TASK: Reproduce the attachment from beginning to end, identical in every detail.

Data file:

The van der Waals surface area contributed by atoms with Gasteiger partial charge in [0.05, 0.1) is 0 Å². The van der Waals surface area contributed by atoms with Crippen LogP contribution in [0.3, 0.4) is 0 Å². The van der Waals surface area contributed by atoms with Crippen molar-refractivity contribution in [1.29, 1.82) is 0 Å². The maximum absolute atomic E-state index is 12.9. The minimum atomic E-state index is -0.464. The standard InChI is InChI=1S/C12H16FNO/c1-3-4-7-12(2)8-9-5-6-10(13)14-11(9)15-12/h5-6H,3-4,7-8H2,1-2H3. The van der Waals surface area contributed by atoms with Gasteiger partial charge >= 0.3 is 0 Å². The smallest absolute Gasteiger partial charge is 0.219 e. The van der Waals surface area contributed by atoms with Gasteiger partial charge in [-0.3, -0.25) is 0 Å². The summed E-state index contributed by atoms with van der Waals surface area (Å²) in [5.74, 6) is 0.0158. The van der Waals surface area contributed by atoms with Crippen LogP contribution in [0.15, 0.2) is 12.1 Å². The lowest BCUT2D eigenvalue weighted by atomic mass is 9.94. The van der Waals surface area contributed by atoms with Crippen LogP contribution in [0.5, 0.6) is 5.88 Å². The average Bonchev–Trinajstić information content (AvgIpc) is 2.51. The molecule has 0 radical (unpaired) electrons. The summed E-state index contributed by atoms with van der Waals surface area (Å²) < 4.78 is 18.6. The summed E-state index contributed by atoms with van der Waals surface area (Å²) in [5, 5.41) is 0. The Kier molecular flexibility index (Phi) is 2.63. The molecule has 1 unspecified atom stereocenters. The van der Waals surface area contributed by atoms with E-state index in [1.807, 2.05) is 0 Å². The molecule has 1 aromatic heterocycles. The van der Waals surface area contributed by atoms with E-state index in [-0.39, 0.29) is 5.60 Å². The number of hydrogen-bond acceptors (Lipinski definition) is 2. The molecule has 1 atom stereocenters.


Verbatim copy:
The van der Waals surface area contributed by atoms with Gasteiger partial charge in [0.05, 0.1) is 0 Å². The van der Waals surface area contributed by atoms with Crippen LogP contribution in [0.3, 0.4) is 0 Å². The van der Waals surface area contributed by atoms with Crippen molar-refractivity contribution in [1.29, 1.82) is 0 Å². The maximum absolute atomic E-state index is 12.9. The minimum atomic E-state index is -0.464. The standard InChI is InChI=1S/C12H16FNO/c1-3-4-7-12(2)8-9-5-6-10(13)14-11(9)15-12/h5-6H,3-4,7-8H2,1-2H3. The van der Waals surface area contributed by atoms with Gasteiger partial charge >= 0.3 is 0 Å². The smallest absolute Gasteiger partial charge is 0.219 e. The van der Waals surface area contributed by atoms with Gasteiger partial charge in [-0.3, -0.25) is 0 Å². The summed E-state index contributed by atoms with van der Waals surface area (Å²) in [5.74, 6) is 0.0158. The van der Waals surface area contributed by atoms with Crippen LogP contribution in [0.15, 0.2) is 12.1 Å². The lowest BCUT2D eigenvalue weighted by atomic mass is 9.94. The van der Waals surface area contributed by atoms with Crippen LogP contribution in [0.5, 0.6) is 5.88 Å². The average Bonchev–Trinajstić information content (AvgIpc) is 2.51. The molecule has 0 radical (unpaired) electrons. The summed E-state index contributed by atoms with van der Waals surface area (Å²) < 4.78 is 18.6. The summed E-state index contributed by atoms with van der Waals surface area (Å²) in [5, 5.41) is 0. The Kier molecular flexibility index (Phi) is 2.63. The molecule has 1 unspecified atom stereocenters. The van der Waals surface area contributed by atoms with E-state index in [1.807, 2.05) is 0 Å². The molecule has 1 aromatic heterocycles. The van der Waals surface area contributed by atoms with E-state index in [-0.39, 0.29) is 5.60 Å². The number of hydrogen-bond acceptors (Lipinski definition) is 2. The molecule has 1 atom stereocenters.